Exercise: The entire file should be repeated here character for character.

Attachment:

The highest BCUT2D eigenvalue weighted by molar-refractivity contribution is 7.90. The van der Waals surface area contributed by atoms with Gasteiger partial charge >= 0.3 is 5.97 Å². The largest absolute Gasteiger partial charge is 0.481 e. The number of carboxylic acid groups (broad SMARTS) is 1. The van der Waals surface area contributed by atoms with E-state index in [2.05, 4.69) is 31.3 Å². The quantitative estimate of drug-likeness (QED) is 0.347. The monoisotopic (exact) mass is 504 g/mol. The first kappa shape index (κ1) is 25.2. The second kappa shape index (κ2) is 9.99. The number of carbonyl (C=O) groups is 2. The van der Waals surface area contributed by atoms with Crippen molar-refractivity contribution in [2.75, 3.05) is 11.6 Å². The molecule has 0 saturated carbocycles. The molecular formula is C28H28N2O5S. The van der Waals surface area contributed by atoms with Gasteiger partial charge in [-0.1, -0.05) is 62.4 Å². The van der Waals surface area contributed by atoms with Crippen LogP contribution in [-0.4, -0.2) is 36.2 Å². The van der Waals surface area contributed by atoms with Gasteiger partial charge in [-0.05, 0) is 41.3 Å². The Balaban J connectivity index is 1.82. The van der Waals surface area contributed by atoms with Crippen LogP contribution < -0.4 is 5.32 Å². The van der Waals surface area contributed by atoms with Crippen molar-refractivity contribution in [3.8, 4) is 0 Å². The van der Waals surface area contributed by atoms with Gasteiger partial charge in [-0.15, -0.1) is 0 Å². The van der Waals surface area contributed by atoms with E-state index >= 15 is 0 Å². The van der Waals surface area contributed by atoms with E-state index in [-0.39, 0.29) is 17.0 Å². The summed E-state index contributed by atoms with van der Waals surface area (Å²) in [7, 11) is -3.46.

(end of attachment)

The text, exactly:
The highest BCUT2D eigenvalue weighted by molar-refractivity contribution is 7.90. The van der Waals surface area contributed by atoms with Gasteiger partial charge >= 0.3 is 5.97 Å². The largest absolute Gasteiger partial charge is 0.481 e. The number of carboxylic acid groups (broad SMARTS) is 1. The van der Waals surface area contributed by atoms with E-state index in [2.05, 4.69) is 31.3 Å². The quantitative estimate of drug-likeness (QED) is 0.347. The monoisotopic (exact) mass is 504 g/mol. The first kappa shape index (κ1) is 25.2. The second kappa shape index (κ2) is 9.99. The number of carbonyl (C=O) groups is 2. The van der Waals surface area contributed by atoms with Crippen molar-refractivity contribution in [2.75, 3.05) is 11.6 Å². The molecule has 0 saturated carbocycles. The molecular formula is C28H28N2O5S. The van der Waals surface area contributed by atoms with Gasteiger partial charge in [-0.1, -0.05) is 62.4 Å². The van der Waals surface area contributed by atoms with Crippen LogP contribution in [-0.4, -0.2) is 36.2 Å². The van der Waals surface area contributed by atoms with Gasteiger partial charge in [-0.05, 0) is 41.3 Å². The Balaban J connectivity index is 1.82. The van der Waals surface area contributed by atoms with Crippen LogP contribution < -0.4 is 5.32 Å². The van der Waals surface area contributed by atoms with Crippen molar-refractivity contribution in [3.8, 4) is 0 Å². The van der Waals surface area contributed by atoms with Gasteiger partial charge in [-0.15, -0.1) is 0 Å². The van der Waals surface area contributed by atoms with E-state index >= 15 is 0 Å². The van der Waals surface area contributed by atoms with E-state index in [-0.39, 0.29) is 17.0 Å². The summed E-state index contributed by atoms with van der Waals surface area (Å²) in [7, 11) is -3.46.